Henry Lee - Light Horse Harry Lee
Henry Lee, Jr. was born to Henry and Lucy Grimes Lee on January 29, 1756, on their plantation, Leesylvania, which was located in Prince William County, Virginia, a few miles outside of the town of Dumfries. The sprawling Lee family was wealthy, extremely well established in Virginia's social circles, and inter-connected with all of the leading citizens of the time. Henry received the best education that money could buy in Virginia, and then attended the College of New Jersey in Princeton, which was presided over by the indomitable Reverend Dr. John Witherspoon. Among his classmates were James Madison and Aaron Burr. During this period of his life everyone started calling him Harry and the only time that he used Henry was when he signed a legal document. James Madison and Philip Freneau wrote political satire while at school and Harry joined them in forming The Plain Dealers which later changed it's name to the American Whigs. In the context of rising tensions between London and the American colonies this organization was increasingly critical of British policies in the New World and soon began calling for independence. In 1771, during his second year at school, at fifteen years of age, Harry led a group of fellow students in an organization that successfully intimidated the merchants of Princeton and forced them to boycott English goods. Harry did well in school and won prizes for his mastery of Greek and Latin. He also proved himself to be a gifted horseman, on several occasions eliciting comment to his father from family friend George Washington. Harry graduated from Princeton with honors in 1773.
The family had hoped that after college, their son would go into the legal profession; first in London and then in Virginia, but relations between the colonies and the mother country continued to deteriorate. Harry's cousin, Richard Henry Lee, together with Patrick Henry had been instrumental in organizing the Committees of Correspondence in each of the thirteen colonies and Harry was increasingly antagonistic toward the policies of George III and his Prime Minister, Lord North. At the same time he and his father were staunch supporters of law and order and found it difficult to consider treasonous rebellion against their sovereign. Harry vacillated as to what course he should take, but privately began improving his marksmanship. In 1775, in Massachusetts, the Boston Tea Party took place and the British retaliated by closing the city's port. Not long after, in Virginia, Patrick Henry and cousin Richard Henry Lee succeeded in getting a resolution through Virginia's House of Burgess calling for the support of Massachusetts in their disagreement with London. Lord Dunsmore, the British Governor of Virginia, dismissed the sitting assemblymen and called for the election of a new body. Harry's father was elected to Dunsmore's new House of Burgess. Harry remained indecisive, but continued to prepare himself for the role of a soldier. Even after the Battles of Concord and Lexington and the formation of the Continental Army, Harry stayed home debating the legality of the revolution with his moderate father.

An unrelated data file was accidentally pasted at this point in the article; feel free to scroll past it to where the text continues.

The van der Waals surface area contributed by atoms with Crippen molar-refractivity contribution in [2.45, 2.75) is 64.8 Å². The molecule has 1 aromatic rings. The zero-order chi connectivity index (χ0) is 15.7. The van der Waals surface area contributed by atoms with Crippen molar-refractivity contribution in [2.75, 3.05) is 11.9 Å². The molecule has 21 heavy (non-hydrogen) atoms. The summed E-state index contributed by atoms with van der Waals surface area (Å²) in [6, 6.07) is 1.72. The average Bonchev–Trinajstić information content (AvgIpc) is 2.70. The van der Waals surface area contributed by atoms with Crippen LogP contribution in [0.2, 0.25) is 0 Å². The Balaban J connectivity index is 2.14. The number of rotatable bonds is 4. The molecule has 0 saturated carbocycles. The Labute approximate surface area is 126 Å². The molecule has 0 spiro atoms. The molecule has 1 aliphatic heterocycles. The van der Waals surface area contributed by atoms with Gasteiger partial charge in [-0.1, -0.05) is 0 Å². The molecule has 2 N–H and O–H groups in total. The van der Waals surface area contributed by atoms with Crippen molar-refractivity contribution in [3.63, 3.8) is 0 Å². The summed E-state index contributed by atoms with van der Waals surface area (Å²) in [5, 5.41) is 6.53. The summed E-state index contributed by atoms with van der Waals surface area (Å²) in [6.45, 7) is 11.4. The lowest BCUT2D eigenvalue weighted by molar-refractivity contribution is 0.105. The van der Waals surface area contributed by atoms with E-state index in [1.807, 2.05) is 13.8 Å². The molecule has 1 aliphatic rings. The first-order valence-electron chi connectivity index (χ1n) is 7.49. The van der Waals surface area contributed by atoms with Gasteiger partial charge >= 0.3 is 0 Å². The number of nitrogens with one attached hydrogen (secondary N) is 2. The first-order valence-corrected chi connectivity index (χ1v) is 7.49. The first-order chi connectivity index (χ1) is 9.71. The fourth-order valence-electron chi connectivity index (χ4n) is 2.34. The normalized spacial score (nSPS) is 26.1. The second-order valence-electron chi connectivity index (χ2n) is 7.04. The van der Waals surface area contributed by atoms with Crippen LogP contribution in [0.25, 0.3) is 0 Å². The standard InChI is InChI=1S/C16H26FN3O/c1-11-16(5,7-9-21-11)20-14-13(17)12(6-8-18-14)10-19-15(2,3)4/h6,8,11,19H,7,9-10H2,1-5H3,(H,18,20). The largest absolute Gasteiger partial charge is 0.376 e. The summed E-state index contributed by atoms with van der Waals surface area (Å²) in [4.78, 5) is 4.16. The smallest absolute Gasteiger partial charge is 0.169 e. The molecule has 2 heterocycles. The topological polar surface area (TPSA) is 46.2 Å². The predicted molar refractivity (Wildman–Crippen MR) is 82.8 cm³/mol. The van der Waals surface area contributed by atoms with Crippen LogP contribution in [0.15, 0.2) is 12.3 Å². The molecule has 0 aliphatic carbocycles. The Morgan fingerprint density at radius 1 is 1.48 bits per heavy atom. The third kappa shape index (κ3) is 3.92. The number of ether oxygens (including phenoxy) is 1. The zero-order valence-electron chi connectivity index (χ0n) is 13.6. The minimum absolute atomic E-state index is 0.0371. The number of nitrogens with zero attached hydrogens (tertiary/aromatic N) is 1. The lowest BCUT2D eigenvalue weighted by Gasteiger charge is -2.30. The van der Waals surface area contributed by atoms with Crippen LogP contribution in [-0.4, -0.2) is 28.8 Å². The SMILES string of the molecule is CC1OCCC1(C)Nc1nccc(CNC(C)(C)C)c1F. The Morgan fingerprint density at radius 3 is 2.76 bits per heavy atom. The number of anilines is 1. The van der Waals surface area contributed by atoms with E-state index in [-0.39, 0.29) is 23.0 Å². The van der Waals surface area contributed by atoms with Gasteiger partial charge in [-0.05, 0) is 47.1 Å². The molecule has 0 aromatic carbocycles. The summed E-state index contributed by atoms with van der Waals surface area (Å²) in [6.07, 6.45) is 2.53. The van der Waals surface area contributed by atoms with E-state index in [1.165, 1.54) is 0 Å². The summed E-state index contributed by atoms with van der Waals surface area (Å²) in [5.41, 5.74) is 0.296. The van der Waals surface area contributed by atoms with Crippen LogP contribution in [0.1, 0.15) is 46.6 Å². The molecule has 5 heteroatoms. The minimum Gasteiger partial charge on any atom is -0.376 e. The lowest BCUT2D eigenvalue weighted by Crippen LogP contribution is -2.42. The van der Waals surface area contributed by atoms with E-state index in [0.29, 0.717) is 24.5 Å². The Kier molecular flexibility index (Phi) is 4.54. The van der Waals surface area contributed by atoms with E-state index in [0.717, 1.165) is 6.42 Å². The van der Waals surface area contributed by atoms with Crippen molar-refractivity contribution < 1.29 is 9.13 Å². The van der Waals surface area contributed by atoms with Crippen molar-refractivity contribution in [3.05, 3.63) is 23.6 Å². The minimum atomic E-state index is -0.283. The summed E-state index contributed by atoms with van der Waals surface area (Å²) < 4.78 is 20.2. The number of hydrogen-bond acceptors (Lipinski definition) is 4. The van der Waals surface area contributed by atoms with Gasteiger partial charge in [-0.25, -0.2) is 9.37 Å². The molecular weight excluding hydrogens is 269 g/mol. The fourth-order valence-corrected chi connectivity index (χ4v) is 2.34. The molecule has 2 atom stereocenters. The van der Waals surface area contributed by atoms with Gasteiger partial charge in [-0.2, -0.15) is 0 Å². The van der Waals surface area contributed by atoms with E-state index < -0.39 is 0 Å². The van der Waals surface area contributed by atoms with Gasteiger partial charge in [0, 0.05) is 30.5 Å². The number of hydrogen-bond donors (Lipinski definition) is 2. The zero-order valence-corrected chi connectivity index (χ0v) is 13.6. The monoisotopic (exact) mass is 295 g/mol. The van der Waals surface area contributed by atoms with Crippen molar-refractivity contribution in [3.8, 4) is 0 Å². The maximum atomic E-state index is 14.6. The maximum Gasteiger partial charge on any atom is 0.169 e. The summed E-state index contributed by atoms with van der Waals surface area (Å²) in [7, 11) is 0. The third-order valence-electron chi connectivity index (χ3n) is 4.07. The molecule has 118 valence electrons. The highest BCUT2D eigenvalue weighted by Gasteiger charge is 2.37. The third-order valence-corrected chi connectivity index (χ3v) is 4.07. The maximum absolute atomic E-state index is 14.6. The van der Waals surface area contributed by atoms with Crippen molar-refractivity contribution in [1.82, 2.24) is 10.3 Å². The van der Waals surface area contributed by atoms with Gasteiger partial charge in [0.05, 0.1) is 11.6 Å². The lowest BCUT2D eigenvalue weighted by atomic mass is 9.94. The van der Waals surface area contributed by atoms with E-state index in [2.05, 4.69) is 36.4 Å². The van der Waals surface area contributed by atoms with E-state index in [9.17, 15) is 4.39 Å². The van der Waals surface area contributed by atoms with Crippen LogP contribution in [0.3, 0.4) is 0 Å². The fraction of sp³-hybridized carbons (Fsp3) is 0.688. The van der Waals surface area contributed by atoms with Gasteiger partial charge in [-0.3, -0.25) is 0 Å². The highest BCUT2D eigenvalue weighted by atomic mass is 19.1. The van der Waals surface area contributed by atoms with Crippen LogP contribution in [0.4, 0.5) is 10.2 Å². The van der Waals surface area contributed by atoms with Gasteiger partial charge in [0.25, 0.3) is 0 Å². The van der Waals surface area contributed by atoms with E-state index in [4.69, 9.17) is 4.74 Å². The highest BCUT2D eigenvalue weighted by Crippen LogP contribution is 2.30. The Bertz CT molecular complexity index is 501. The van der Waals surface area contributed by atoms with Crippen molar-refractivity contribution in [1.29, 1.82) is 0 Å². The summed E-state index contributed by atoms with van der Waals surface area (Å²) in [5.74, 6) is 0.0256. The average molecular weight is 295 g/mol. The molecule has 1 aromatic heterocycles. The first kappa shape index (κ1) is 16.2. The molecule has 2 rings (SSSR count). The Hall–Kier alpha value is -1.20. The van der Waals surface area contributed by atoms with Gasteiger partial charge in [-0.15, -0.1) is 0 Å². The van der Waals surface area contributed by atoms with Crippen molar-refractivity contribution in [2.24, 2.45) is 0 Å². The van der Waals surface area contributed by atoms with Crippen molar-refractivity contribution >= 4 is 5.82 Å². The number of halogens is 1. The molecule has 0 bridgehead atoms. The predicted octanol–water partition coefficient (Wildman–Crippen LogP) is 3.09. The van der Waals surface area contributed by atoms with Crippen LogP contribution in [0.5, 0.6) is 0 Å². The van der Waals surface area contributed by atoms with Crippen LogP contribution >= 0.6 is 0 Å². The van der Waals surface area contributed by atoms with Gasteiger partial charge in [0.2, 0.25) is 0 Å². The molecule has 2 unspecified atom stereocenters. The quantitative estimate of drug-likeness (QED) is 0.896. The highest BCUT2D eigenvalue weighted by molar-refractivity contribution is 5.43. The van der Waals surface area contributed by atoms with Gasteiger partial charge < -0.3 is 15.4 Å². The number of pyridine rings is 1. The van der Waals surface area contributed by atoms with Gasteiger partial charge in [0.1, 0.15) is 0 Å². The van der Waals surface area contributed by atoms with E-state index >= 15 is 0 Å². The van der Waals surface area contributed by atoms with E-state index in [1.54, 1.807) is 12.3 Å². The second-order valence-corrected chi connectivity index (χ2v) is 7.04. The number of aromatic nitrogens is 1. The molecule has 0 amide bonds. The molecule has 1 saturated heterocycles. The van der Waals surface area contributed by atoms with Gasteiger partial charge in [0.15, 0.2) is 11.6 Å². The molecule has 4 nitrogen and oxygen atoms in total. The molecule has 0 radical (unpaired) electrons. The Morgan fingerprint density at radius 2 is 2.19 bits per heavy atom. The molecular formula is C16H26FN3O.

Early in 1776, Harry finally told his father that he intended to enlist in the state militia as a private. His father, who was close to Patrick Henry (soon to be the patriot's choice for governor of Virginia), counseled patience and invited cousin Theodorick Bland to dinner at Leesylvania. Bland offered Harry a place in a new regiment of light dragoons that he was organizing. Harry accepted with the understanding that although he would enter service as a private he would be commissioned an officer soon thereafter. In July 1776, the Continental Congress published the Declaration of Independence. Harry and his father understood this document to be legal justification for his joining the rebellion against the crown. Patrick Henry created the Virginia Light Dragoon Regiment, gave Bland command, and Harry was immediately commissioned a second lieutenant. He was given command of the as yet non-existant Fifth Troop and immediately set about recruiting men to serve in it. He sought and obtained only the very best horsemen and attempted to weed out all but those he considered to be the most courageous. He was not able to recruit his full compliment of one hundred officers and men, but he did not compromise regarding the qualities he sought in his recruits and was satisfied with eighty-two officers and men, the oldest of which was a twenty-four year old sergeant.